In the latest showdown between the Texas House and Senate — this time over how much money to spend on speech, physical and occupational therapy services for disabled children — the Senate scored a last-minute victory.
State Rep. John Zerwas, R-Richmond, told House colleagues on Friday he was prepared to accept the Senate’s version of a stop-gap budget plan, which would not restore funding for disabled children’s therapy services that House leaders had previously pledged to reverse.
Disgruntled House lawmakers gathered at the back microphone to express their disappointment as Zerwas delivered the news to the chamber.
“It seems like we’re not doing near as much as I think Democrats and Republicans in the House wanted to do to reverse these harmful cuts,” said state Rep. Chris Turner, D-Grand Prairie.
“We couldn’t find that money elsewhere in the budget to fully restore these cuts?” asked state Rep. Rafael Anchia, D-Dallas.
Zerwas said it was the best deal he could negotiate after receiving a “tremendous amount of pushback from my Senate colleagues on this.”
“I just don’t have any ammunition left,” he added.
The disagreement traces back to a decision by the Legislature in 2015, pushed by Senate Republicans, to cut the amount of money that speech, physical and occupational therapists are paid by Medicaid, the federal-state health insurance program for the poor and disabled, when they treat children with disabilities.
The $350 million funding cut outraged therapy providers and the families of children who receive their services, and a group of concerned Texans quickly filed a lawsuit seeking to block the cuts. They lost, but the legal maneuvering tied up the budget cuts in court for more than a year.
In the meantime, dozens of House lawmakers from both parties came out in opposition to the budget cut. With state health officials on the verge of implementing the payment cut last year, House Speaker Joe Straus vowed in November — just a few weeks before the start of the 2017 session — to restore some of the Medicaid funding.
“It did not work, and it will be addressed in the supplemental budget,” Straus said at the time. He said the cuts were “well intentioned,” but “maybe they were a mistake.”
The supplemental budget is a routine measure used by state lawmakers during the legislative session every two years to plug funding holes leftover from the previous session. Most sessions, the Texas Legislature does not fully fund the cost of state programs, so lawmakers must typically pass a supplemental bill to cover the rest.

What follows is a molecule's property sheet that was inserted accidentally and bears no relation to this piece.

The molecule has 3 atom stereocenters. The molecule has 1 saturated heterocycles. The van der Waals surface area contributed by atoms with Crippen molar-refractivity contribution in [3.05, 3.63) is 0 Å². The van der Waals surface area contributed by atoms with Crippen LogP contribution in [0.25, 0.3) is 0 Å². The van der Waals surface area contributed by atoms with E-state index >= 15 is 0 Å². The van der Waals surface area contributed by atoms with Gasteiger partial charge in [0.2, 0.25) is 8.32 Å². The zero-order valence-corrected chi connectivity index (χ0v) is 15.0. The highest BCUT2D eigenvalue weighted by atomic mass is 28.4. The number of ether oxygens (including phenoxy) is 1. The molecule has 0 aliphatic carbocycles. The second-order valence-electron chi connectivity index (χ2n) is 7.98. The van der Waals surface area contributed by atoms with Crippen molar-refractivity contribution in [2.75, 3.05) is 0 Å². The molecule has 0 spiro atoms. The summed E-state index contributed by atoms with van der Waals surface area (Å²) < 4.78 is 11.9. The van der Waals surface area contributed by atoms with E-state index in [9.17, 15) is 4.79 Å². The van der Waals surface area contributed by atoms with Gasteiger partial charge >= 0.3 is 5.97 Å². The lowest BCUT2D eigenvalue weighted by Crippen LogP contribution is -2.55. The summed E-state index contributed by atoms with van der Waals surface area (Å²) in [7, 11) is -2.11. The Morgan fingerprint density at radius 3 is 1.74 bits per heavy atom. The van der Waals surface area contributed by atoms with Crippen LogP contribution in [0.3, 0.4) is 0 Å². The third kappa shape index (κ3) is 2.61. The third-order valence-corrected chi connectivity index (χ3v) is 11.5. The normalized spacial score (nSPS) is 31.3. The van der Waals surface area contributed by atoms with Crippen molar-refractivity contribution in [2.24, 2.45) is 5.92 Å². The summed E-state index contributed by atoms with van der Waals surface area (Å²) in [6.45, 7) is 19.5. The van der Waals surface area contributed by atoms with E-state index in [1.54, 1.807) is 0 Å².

This year, the biggest difference between the House and Senate’s supplemental budget proposals was whether to restore the therapy funding. Senate budget writers unanimously approved $1 billion in state funds to pay for a supplemental budget earlier this month, agreeing with the House on many points, but not on the issue of therapy funding.
Still, in the next two-year budget, Zerwas noted, the House and Senate reached an agreement that will give therapy providers a 25 percent restoration of their Medicaid payments in 2018 and 2019. House lawmakers, Zerwas said, could consider that a small victory in the fight over therapy payments, indicating that Senators accepted the payment restoration only grudgingly.
“I would say that both sides feel equally disappointed about where we are,” he said.
The House voted 115-21 to accept the Senate’s version of the supplemental budget, with many House members defending their vote as being the least bad option available to them.
“I think it’s a travesty what the Senate has caused to happen,” said state Rep. René Oliveira, D-Brownsville, shortly before voting yes.
On Wednesday, in a public hearing before the Texas Health and Human Services Commission in Austin, around 175 people testified that the proposed Medicaid cuts in 2015 would jeopardize their disabled children's access to health care services. Families said they feared their therapy providers would no longer be able to afford to treat Medicaid patients if the state reduced their payments by as much as 25 percent.
Linda Litzinger said her daughter, Amy, who has cerebral palsy and quadriplegia, wouldn’t be where she was today without the therapy she received growing up.
“Part of what people assume is happening through therapies is people don’t have issues with their disability anymore,” Amy Litzinger said. “And in my case, I still have [cerebral palsy] and quadriplegia. In my early developmental stages, any increment I could gain skills and maintain them was good. I can’t cook, but I can feed myself. I can maintain balance with the right equipment; it’s not walking, but I’m functional.”
Litzinger asked the panel how much funding they believed Texas could strip from the therapy business and still expect successful results. “You better think twice,” she said, “or you’re going to lose a lot of children in Texas.”
Cassandra Pollock contributed to this report.